Over the course of the past seventeen years, many people have referred to my family as ‘The Brady Bunch.’ While it is true that my husband Steve was a widower, I was a divorcee, and combined we had six kids to raise; I assure you, that is where the similarities ended. The twenty first century trials and tribulations we have faced would have curled Carol’s signature long shag.
Steve, a still grieving widower of 11 years, was born and raised in small town Pennsylvania: a place where they took care of their own and did not welcome outsiders. He lived there with his two children in a tight little cocoon of grief. I was a recent transplant from California, dragged across the country and dropped into that small town in Pennsylvania by my [then] husband who promptly (within three months) traded me and my four children for a sports car and a younger woman. I realize, in hindsight, what a blessing his departure was (more on him later), but at the time I was faced with no income, I knew nobody, and most people in small town Pennsylvania hated Californians. At times I was tempted to tell them I was actually a Hoosier from Indiana, but since all of my children were born and raised in California, I walked the road of scorn with them.
Individually, both Steve and I were too badly broken to seek or even want companionship. However, our oldest daughters, both sophomores in high school, met and during a rare moment of friendship in their love/hate relationship, schemed to introduce their two sad parents. Our first date was over 19 years ago.
I think I fell in love with Steve on our first date. As he openly expressed how deeply he still loved his wife (even though she had been gone for eleven years), he melted my frozen heart and it became his. Of course, in my broken state, I never considered how that complete devotion may not leave much leeway in a new relationship.
Steve swears he fell in love with me on our first date as well. He said he didn’t think he would feel that instant ‘wow factor’ ever again–that it took him completely by surprise—and that he asked his mom that very first week if he could possibly be in love with someone he just met. And of course, he, in his broken condition, never considered how difficult it might be to love someone with so much trauma in her past.
Obviously, we were each terrifically on the rebound, and not the best candidates for marriage. We were both intelligent adults who logically knew that fact to be true. But, we were also two people who had seen far too much pain and suffering, and our desire to make each other (and each of our six children) whole again was greater than our combined concerns.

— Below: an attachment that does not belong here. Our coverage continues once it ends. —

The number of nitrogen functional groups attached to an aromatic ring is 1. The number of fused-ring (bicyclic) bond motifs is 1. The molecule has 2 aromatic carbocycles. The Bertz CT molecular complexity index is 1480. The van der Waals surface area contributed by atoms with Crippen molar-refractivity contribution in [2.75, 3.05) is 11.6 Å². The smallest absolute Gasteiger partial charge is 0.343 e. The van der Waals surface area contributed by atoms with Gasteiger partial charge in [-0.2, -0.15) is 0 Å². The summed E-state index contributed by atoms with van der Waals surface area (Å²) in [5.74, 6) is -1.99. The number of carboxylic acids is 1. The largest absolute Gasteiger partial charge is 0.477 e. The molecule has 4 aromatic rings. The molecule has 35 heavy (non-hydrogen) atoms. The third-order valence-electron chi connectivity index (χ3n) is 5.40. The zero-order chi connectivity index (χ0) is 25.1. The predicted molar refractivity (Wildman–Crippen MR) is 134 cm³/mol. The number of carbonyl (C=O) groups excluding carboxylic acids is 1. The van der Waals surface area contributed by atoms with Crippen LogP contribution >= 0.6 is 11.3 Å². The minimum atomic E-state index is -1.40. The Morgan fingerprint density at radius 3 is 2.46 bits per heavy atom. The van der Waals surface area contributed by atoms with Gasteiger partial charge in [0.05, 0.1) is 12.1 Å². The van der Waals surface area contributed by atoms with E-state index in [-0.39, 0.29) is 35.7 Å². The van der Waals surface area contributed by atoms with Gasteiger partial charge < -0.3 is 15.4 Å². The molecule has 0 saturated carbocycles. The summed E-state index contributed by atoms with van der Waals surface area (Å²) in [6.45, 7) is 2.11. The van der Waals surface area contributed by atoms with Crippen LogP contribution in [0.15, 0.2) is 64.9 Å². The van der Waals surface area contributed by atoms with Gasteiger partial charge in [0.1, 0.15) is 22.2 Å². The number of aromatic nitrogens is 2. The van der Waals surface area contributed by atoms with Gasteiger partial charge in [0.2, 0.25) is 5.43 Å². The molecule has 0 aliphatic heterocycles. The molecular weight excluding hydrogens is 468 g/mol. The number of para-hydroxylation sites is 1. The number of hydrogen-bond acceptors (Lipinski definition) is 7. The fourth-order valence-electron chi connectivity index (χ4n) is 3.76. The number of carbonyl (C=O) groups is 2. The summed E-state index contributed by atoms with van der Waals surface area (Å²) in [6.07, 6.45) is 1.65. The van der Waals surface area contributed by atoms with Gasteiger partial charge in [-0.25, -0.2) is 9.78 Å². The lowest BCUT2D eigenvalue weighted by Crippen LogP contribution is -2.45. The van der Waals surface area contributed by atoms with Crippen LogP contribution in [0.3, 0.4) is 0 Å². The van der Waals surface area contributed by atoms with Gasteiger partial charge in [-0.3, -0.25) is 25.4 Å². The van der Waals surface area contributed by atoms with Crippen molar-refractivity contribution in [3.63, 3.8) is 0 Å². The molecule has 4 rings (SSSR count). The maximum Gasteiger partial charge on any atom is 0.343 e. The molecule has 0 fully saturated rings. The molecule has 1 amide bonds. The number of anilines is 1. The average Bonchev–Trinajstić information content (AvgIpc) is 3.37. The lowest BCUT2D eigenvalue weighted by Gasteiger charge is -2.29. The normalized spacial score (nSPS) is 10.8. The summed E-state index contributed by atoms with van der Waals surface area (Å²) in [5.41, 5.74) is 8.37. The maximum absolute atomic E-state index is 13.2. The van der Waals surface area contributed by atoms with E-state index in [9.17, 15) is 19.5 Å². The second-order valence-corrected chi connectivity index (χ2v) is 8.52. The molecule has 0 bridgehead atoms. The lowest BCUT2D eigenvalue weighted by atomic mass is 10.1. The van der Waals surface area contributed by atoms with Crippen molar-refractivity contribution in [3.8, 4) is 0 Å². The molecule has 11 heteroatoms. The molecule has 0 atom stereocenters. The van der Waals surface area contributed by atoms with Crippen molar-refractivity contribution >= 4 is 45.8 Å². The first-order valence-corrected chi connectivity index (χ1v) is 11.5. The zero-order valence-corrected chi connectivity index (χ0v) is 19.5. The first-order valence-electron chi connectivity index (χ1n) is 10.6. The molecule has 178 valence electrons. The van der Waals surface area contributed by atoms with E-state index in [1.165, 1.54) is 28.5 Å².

So, we took the plunge. We threw a huge church wedding to celebrate our unbelievable good fortune in finding love after devastation. Our two matchmakers gave a heartrending speech at our reception: again, a precious ‘love’ moment between them, and we began our seemingly perfect lives together. We had each become so good at keeping up a positive image.
My children and I were finally accepted into small town Pennsylvania as the ‘happily ever after’ other half of the ‘Brady Bunch.’ Although Mike and Carol made it look like a cinch, step-parenting is hard work. Even two hearts as filled with love, hope and acceptance as ours, were put to the test. Even children who deeply desire the stability of a two parent family, unconsciously push the limits—as if to say, “will you still love me when…?”
Each of our six children faced extreme hardship early in life. Steve’s children lost their mother when they were too young to have concrete memories of her. My children lived with both addiction and domestic violence. Combined with a new family to adjust to, they individually had all of that baggage to overcome.
It has been a rocky seventeen years, but we are still here. If not for each of our grievous pasts, we may not have survived this journey. But, although we have faced and overcome many obstacles, we have also experienced a great deal of joy as well. We raised six wonderful children, saw all of them get married and are now sharing in the immense beauty that is called grandchildren (we are expecting #13 next month).
Relationships–all relationships–are hard work; but they are worth the work. I won’t lie, there have definitely been times I would have liked to walk away—to just say “well, I gave it my best shot but it didn’t work out,” but then I remember that I not only made a promise in my vows, but more importantly to me; I made a promise to my children. Promising to never give up means we can believe in each other–trust each other to love our ‘not so lovable’ selves, as well as our lovable selves. I want my children to trust me. I want to be that example to my children as they face their own trials and tribulations through marriage.
As I said in my bio, I am a reluctant blogger. Co-dependency and domestic violence teach you to hide. I hid for so many years that it has become hard to literally ‘come out’ and say “my life has been a bit of a train wreck.” Here’s the thing though—I’m not sorry that I have lived my life exactly as I’ve lived it. Every hardship we endured taught my children and I something valuable. We are all such bleeding hearts, but it is because we lived so much of what we see others suffering through now…and nothing teaches compassion for the human condition better than experience.
Welcome to the crazy world I call life. I will make my best effort to share openly and honestly in hopes that I can perhaps ease your burden.
Put your seatbelt on and enjoy the ride.